For years now, developed countries have been divided over how to regulate the big tech. Whether and how to tax digital services is part of that headache. This is a complex problem requiring a global consensus. As an example, a tech firm resident in country X is collecting data from users in distant country Y, but it’s not paying taxes to country Y’s government on sales/profits derived from those users.
In other words, tech giants are doing great business in most of the countries where they happen to pay little to no tax at all. A global digital tax is the sort of measure should excite the governments in tax-starved but tech-potential-rich countries like Pakistan. The previous Trump administration had cast global digital service tax as discrimination against US tech companies and promised to fight back.
The European Union failed to pass a unanimous measure, but some of its members went ahead anyway. The US threatened France, which imposed a 3 percent digital tax on revenues from digital intermediation and digital advertising services, with import tariffs on French luxury goods. But this didn't stop Austria, Hungary, Italy, Poland, Spain, Turkey, United Kingdom, among others, from imposing digital levies.
But the US, under a new leadership, has relented. Late last month, it gave its blessings to a joint effort for a global digital services tax, which has been lobbied by the OECD since at least 2015. Now with the Biden administration at the helm, the digital tax dialogue among the OECD/G20 nations is set to resume. The pundits are expecting a multilateral deal by July later this year (which sounds ambitious).
Stung by its own experience with social media’s role in fueling disinformation and political divisiveness, there isn’t much soft corner the likes of Facebook, Google and Amazon can expect from their estranged political patrons in DC. It isn’t clear if the Biden administration is more intent on forcing the big tech to pay their fair share of taxes or if it is simply too concerned about reining in the tech lobby’s political power.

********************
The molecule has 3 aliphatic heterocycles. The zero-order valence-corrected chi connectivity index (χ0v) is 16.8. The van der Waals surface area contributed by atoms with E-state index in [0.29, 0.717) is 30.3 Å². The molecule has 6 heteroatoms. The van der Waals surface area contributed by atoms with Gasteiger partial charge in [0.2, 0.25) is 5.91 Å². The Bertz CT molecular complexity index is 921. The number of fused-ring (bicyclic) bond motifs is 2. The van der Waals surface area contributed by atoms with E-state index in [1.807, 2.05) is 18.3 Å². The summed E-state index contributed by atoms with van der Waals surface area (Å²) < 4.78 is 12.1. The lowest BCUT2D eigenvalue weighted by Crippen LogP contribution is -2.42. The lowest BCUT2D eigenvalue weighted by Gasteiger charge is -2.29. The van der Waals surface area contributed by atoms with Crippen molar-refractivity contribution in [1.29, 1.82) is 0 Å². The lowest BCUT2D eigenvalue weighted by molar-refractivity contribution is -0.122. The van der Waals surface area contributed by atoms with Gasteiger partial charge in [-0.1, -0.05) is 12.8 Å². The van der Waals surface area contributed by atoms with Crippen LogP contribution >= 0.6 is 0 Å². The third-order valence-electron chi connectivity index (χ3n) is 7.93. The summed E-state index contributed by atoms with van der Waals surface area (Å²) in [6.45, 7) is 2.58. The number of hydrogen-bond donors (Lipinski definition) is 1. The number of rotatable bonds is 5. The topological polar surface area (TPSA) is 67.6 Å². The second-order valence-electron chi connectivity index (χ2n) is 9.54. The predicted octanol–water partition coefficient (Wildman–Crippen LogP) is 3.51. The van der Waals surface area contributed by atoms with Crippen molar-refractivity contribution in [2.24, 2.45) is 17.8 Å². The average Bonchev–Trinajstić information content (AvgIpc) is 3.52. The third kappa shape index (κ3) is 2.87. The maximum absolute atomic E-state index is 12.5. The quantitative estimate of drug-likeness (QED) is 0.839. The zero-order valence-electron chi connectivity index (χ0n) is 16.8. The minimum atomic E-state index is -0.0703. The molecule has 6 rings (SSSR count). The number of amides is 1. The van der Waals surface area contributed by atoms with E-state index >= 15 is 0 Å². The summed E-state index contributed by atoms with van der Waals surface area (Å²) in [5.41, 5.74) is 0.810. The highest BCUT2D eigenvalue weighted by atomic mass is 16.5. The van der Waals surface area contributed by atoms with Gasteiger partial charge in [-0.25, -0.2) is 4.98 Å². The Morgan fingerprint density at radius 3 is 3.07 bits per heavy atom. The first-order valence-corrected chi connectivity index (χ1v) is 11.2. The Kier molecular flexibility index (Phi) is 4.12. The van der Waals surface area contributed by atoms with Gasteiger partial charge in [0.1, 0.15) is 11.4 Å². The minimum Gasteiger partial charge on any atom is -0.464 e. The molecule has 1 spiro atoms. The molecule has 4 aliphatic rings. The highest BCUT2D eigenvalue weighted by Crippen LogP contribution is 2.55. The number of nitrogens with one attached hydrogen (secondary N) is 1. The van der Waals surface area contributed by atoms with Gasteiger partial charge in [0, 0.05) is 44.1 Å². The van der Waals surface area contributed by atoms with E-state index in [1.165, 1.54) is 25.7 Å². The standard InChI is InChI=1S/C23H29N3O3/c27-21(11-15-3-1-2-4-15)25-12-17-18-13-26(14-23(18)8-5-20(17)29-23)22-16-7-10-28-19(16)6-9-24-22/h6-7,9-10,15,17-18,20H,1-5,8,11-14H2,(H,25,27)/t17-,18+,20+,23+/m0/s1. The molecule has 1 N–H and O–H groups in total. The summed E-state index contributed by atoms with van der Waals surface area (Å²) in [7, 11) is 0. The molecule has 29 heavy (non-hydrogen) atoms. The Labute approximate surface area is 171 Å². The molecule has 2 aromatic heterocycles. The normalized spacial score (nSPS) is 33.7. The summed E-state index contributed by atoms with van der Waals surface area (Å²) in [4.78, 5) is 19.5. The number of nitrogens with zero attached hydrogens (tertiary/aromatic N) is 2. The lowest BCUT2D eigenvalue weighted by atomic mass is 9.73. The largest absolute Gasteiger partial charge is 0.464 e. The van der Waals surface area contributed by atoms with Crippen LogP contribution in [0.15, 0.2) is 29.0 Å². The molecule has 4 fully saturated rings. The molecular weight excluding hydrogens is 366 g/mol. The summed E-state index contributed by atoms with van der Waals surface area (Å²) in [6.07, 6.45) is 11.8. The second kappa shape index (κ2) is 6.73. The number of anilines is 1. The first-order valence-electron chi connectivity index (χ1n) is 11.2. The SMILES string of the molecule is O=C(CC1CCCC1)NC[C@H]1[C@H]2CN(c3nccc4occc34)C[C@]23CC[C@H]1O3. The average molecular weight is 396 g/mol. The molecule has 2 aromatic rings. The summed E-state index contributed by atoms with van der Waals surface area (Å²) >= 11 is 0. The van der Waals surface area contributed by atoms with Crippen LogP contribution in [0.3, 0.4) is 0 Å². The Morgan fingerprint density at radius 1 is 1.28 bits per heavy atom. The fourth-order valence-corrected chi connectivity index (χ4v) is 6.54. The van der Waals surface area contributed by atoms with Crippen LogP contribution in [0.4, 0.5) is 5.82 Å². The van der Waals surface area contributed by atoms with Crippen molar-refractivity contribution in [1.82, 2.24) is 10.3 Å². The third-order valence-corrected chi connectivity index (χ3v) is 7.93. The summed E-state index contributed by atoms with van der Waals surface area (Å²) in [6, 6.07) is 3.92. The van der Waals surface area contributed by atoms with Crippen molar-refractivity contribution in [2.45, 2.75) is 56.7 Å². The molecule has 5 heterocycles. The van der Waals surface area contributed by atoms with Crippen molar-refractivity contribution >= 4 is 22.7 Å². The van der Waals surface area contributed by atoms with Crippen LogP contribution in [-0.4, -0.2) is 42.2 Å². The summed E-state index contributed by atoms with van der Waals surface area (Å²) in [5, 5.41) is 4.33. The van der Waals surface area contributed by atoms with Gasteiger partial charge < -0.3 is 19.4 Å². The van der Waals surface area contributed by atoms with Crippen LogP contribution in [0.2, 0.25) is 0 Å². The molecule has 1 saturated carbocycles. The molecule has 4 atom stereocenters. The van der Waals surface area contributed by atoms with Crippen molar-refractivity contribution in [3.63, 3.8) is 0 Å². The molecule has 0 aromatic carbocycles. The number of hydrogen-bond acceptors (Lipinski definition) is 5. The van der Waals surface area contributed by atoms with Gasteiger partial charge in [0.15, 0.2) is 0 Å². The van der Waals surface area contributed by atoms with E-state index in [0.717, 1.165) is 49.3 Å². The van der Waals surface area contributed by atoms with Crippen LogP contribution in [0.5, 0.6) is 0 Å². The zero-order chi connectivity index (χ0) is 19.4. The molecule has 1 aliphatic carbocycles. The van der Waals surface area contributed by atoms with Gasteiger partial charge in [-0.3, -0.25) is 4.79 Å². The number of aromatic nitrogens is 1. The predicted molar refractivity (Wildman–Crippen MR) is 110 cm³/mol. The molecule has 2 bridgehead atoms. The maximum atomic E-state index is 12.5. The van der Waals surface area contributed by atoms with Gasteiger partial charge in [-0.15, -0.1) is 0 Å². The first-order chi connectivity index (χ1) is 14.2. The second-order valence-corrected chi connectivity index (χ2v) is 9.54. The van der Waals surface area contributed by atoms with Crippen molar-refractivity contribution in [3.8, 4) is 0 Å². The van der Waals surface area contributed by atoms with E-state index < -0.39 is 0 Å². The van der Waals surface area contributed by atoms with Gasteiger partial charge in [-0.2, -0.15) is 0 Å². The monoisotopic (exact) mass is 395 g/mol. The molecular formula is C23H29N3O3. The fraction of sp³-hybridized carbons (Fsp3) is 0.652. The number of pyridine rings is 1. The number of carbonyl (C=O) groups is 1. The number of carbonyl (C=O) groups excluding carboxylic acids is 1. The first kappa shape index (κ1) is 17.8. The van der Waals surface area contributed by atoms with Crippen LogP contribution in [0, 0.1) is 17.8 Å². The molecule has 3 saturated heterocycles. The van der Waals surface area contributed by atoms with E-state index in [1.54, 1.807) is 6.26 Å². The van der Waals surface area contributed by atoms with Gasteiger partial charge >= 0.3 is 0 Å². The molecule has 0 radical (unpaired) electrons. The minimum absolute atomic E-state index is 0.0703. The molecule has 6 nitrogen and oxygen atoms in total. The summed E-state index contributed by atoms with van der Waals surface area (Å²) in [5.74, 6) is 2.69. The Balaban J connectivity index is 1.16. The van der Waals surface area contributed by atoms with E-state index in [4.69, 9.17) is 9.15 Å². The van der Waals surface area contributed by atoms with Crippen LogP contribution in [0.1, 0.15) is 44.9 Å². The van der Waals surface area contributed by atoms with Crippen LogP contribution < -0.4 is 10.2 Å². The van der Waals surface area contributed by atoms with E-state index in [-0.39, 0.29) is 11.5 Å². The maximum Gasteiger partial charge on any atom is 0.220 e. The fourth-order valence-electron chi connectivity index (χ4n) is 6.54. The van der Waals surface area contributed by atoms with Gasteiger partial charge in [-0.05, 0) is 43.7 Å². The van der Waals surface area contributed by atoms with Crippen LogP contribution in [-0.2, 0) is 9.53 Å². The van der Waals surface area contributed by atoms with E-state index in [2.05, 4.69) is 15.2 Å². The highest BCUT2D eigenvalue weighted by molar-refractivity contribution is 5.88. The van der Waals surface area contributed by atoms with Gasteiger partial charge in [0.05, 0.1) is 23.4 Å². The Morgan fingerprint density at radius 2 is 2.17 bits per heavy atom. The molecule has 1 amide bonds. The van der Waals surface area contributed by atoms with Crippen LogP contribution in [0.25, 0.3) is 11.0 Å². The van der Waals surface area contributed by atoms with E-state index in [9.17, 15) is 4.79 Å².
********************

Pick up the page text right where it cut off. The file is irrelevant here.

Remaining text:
Essentially, a few big tech companies with global turnover exceeding about a billion dollars will be qualified for this tax. Most of those firms happen to be American by origin. There is no shortage of criticism, as big-time lawyers and lobbyists have been busy arguing against this measure.
The biggest critique is that the some of the countries that have imposed digital taxes have done so just to protect local tech firms, at the cost of foreign US firms. There is also this line of reasoning that a digital levy will make digital services expensive as consumers are the ones that will eventually pay extra or start paying for hitherto-free services. Then there is the risk of governments over-taxing digital services.
Expect the debate to pick up some heat over coming months. There is no denying that the digital economy is expanding at a much faster pace than brick-and-mortar economy. This is bound to have implications for national tax codes that are yet to adjust to the scale and scope of digital services. Be that as it may, negotiating an international standard for digital tax is a herculean task. The US has practical reasons to eliminate commercial frictions with the EU, but will rest of the world cooperate?